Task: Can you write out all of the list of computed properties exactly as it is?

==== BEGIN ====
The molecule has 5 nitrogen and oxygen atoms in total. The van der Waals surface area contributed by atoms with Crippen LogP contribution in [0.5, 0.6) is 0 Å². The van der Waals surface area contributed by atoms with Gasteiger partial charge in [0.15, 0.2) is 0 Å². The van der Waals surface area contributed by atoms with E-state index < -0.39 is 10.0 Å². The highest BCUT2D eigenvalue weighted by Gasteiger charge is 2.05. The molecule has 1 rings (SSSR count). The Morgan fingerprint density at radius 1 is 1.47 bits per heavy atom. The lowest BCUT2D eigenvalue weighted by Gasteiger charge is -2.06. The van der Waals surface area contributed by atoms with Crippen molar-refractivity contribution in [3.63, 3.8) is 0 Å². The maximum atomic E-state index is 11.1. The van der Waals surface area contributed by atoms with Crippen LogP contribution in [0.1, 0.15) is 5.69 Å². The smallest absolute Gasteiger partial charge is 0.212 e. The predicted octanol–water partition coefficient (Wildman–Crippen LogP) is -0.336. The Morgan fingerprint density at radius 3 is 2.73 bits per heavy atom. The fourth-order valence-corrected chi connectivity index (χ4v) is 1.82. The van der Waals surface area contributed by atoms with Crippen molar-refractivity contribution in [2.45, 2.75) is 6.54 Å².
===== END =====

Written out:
The molecule has 5 nitrogen and oxygen atoms in total. The van der Waals surface area contributed by atoms with Crippen LogP contribution in [0.5, 0.6) is 0 Å². The van der Waals surface area contributed by atoms with Gasteiger partial charge in [0.15, 0.2) is 0 Å². The van der Waals surface area contributed by atoms with E-state index < -0.39 is 10.0 Å². The highest BCUT2D eigenvalue weighted by Gasteiger charge is 2.05. The molecule has 1 rings (SSSR count). The Morgan fingerprint density at radius 1 is 1.47 bits per heavy atom. The lowest BCUT2D eigenvalue weighted by Gasteiger charge is -2.06. The van der Waals surface area contributed by atoms with Crippen molar-refractivity contribution in [3.63, 3.8) is 0 Å². The maximum atomic E-state index is 11.1. The van der Waals surface area contributed by atoms with Crippen LogP contribution in [0.1, 0.15) is 5.69 Å². The smallest absolute Gasteiger partial charge is 0.212 e. The predicted octanol–water partition coefficient (Wildman–Crippen LogP) is -0.336. The Morgan fingerprint density at radius 3 is 2.73 bits per heavy atom. The fourth-order valence-corrected chi connectivity index (χ4v) is 1.82. The van der Waals surface area contributed by atoms with Crippen molar-refractivity contribution in [2.45, 2.75) is 6.54 Å².